Spitfire: The Biography - As the RAF took on the Luftwaffe
If the Spitfire had reached the RAF in 1937 instead of 1938, the Luftwaffe might have observed it, poached its design, maybe even acquired a couple. In 1938 Britain was selling Hawker Hurricanes to Yugoslavia. RJ Mitchell's fighter began to enter squadron service at the best time: not 1940, the year of the Battle of Britain, but 1939, thus giving the RAF a year to get the bugs out. The twin-blade wooden propeller was changed to a 3-blade, constant-speed prop. A new canopy improved the pilot's view. Armour plating protected his back. The focus of his 8 machine-guns was tightened from 400 yards to 250 yards.
Spitfire -- Still the world's most famous military aircraft
Immortalised in film and speeches for its role in winning the Battle of Britain, the Spitfire is still the world's most famous military aircraft. More than 20,000 were manufactured to take on the Messerschmitts of Nazi Germany's Luftwaffe and the Zeros of Japan, but today only a few dozen can still be flown. Remarkably, the town of Temora boasts two of them. The Temora Aviation Museum acquired its second vintage Spitfire: The Mark XVI, which saw service with the RAAF in the closing weeks of World War II. Nobody is revealing the price, but airworthy Spitfires don't come for less than $2 million.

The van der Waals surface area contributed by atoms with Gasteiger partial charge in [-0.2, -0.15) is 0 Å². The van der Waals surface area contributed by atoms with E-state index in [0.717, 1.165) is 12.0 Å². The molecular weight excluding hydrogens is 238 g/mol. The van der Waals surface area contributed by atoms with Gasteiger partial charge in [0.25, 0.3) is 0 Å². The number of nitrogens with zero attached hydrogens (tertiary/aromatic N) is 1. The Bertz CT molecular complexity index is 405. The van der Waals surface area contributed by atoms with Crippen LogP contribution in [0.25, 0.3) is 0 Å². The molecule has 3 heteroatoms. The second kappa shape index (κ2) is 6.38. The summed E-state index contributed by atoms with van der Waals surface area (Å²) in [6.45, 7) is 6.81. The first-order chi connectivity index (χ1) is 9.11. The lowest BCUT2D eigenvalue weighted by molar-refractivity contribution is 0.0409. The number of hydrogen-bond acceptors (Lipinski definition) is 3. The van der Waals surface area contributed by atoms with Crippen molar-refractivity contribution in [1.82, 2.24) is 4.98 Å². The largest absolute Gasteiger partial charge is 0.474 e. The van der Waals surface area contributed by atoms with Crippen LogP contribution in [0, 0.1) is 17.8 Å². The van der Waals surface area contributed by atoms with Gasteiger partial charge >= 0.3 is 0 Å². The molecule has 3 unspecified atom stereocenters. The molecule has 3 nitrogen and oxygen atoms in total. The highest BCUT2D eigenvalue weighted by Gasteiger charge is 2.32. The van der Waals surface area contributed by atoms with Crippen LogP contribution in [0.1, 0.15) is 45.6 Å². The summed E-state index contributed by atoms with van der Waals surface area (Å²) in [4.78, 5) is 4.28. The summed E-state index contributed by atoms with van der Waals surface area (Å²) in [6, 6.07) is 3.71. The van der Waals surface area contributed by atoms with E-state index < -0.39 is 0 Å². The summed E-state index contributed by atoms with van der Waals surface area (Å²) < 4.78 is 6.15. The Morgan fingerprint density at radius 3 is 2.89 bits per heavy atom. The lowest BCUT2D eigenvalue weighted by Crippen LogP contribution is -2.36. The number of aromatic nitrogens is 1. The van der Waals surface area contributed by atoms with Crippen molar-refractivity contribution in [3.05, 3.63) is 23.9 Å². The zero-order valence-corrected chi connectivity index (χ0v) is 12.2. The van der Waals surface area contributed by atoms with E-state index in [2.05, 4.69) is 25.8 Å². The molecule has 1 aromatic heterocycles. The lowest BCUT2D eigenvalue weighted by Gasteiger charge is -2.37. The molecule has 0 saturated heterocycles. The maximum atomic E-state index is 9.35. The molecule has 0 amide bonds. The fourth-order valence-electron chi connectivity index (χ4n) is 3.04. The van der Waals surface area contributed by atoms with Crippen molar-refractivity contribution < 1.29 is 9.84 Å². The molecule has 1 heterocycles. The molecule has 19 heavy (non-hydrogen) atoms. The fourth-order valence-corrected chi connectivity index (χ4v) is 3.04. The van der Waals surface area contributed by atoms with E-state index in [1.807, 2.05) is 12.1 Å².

WWII Spitfire hero who shot a V1 flying bomb honoured
An "astonishing act of heroism" is being remembered with a plaque and display in a Kent town in honour of a World War II Spitfire pilot Bill Marshall. Royal Air Force pilot shot and destroyed a V1 flying bomb which was about to fall on Lydd. He was lucky to survive when he fired on the bomb from close range and stopped it from hitting Lydd in July 1944. The town suffered only a few broken windows.
Four Spitfires participating at the Yorkshire Air Show
Second World War Spitfire pilots are being invited to relive the days when Britain's fate was decided in the skies at a flypast at the Yorkshire Air Show. Organisers are paying tribute to the Supermarine Spitfire and are inviting wartime Spitfire veterans to join them. Event director said that for the first time at the show there would be four Spitfires participating. "To many people the Supermarine Spitfire is the symbol of victory against overwhelming odds. It is the most famous British fighter aircraft of World War Two, and the bravery of the pilots must never be forgotten."